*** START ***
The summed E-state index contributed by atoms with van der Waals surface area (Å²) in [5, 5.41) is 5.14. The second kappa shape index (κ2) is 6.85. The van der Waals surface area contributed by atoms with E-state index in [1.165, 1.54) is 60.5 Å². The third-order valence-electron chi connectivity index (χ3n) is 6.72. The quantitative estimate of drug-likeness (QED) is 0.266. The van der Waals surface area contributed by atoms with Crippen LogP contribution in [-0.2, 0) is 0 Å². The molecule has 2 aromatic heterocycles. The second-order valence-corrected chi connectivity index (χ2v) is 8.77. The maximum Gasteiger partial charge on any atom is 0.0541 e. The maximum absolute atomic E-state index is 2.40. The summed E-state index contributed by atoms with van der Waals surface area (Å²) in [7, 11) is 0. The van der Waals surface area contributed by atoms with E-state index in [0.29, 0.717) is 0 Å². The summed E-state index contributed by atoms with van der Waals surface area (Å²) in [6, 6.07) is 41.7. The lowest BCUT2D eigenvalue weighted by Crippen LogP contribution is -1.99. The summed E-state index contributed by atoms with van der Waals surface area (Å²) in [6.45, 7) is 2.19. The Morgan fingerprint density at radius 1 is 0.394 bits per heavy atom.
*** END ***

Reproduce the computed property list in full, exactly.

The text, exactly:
The summed E-state index contributed by atoms with van der Waals surface area (Å²) in [5, 5.41) is 5.14. The second kappa shape index (κ2) is 6.85. The van der Waals surface area contributed by atoms with E-state index in [1.165, 1.54) is 60.5 Å². The third-order valence-electron chi connectivity index (χ3n) is 6.72. The quantitative estimate of drug-likeness (QED) is 0.266. The van der Waals surface area contributed by atoms with Crippen LogP contribution in [-0.2, 0) is 0 Å². The molecule has 2 aromatic heterocycles. The second-order valence-corrected chi connectivity index (χ2v) is 8.77. The maximum Gasteiger partial charge on any atom is 0.0541 e. The maximum absolute atomic E-state index is 2.40. The summed E-state index contributed by atoms with van der Waals surface area (Å²) in [7, 11) is 0. The van der Waals surface area contributed by atoms with E-state index in [0.29, 0.717) is 0 Å². The summed E-state index contributed by atoms with van der Waals surface area (Å²) in [6, 6.07) is 41.7. The lowest BCUT2D eigenvalue weighted by Crippen LogP contribution is -1.99. The summed E-state index contributed by atoms with van der Waals surface area (Å²) in [6.45, 7) is 2.19. The Morgan fingerprint density at radius 1 is 0.394 bits per heavy atom.